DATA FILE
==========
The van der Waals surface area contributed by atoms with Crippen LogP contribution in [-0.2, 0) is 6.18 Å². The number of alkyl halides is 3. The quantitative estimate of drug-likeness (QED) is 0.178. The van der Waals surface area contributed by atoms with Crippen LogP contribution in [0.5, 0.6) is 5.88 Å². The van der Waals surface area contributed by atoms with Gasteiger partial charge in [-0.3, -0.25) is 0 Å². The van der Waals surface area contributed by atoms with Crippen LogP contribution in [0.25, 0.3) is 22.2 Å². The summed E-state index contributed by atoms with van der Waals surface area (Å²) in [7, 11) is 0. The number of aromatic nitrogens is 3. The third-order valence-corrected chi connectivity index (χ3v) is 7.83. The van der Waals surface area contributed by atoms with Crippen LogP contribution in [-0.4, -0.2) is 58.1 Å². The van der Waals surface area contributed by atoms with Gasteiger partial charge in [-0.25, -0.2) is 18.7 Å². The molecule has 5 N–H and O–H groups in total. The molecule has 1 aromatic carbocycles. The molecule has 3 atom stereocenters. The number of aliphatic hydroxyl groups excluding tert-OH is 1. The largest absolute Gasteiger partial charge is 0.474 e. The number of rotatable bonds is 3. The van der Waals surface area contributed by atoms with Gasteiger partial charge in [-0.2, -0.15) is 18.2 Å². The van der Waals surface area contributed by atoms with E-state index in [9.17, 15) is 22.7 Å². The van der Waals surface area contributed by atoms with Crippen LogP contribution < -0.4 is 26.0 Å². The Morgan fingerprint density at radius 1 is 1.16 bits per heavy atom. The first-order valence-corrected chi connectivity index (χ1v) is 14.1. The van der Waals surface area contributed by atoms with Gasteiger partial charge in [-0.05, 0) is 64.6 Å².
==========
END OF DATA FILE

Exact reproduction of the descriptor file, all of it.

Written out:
The van der Waals surface area contributed by atoms with Crippen LogP contribution in [-0.2, 0) is 6.18 Å². The number of alkyl halides is 3. The quantitative estimate of drug-likeness (QED) is 0.178. The van der Waals surface area contributed by atoms with Crippen LogP contribution in [0.5, 0.6) is 5.88 Å². The van der Waals surface area contributed by atoms with Gasteiger partial charge in [-0.3, -0.25) is 0 Å². The van der Waals surface area contributed by atoms with Crippen LogP contribution in [0.25, 0.3) is 22.2 Å². The summed E-state index contributed by atoms with van der Waals surface area (Å²) in [7, 11) is 0. The number of aromatic nitrogens is 3. The third-order valence-corrected chi connectivity index (χ3v) is 7.83. The van der Waals surface area contributed by atoms with Crippen LogP contribution in [-0.4, -0.2) is 58.1 Å². The van der Waals surface area contributed by atoms with Gasteiger partial charge in [-0.25, -0.2) is 18.7 Å². The molecule has 5 N–H and O–H groups in total. The molecule has 1 aromatic carbocycles. The molecule has 3 atom stereocenters. The number of aliphatic hydroxyl groups excluding tert-OH is 1. The largest absolute Gasteiger partial charge is 0.474 e. The number of rotatable bonds is 3. The van der Waals surface area contributed by atoms with Gasteiger partial charge in [-0.2, -0.15) is 18.2 Å². The van der Waals surface area contributed by atoms with E-state index in [9.17, 15) is 22.7 Å². The van der Waals surface area contributed by atoms with Crippen LogP contribution < -0.4 is 26.0 Å². The Morgan fingerprint density at radius 1 is 1.16 bits per heavy atom. The first-order valence-corrected chi connectivity index (χ1v) is 14.1. The van der Waals surface area contributed by atoms with Gasteiger partial charge in [-0.05, 0) is 64.6 Å².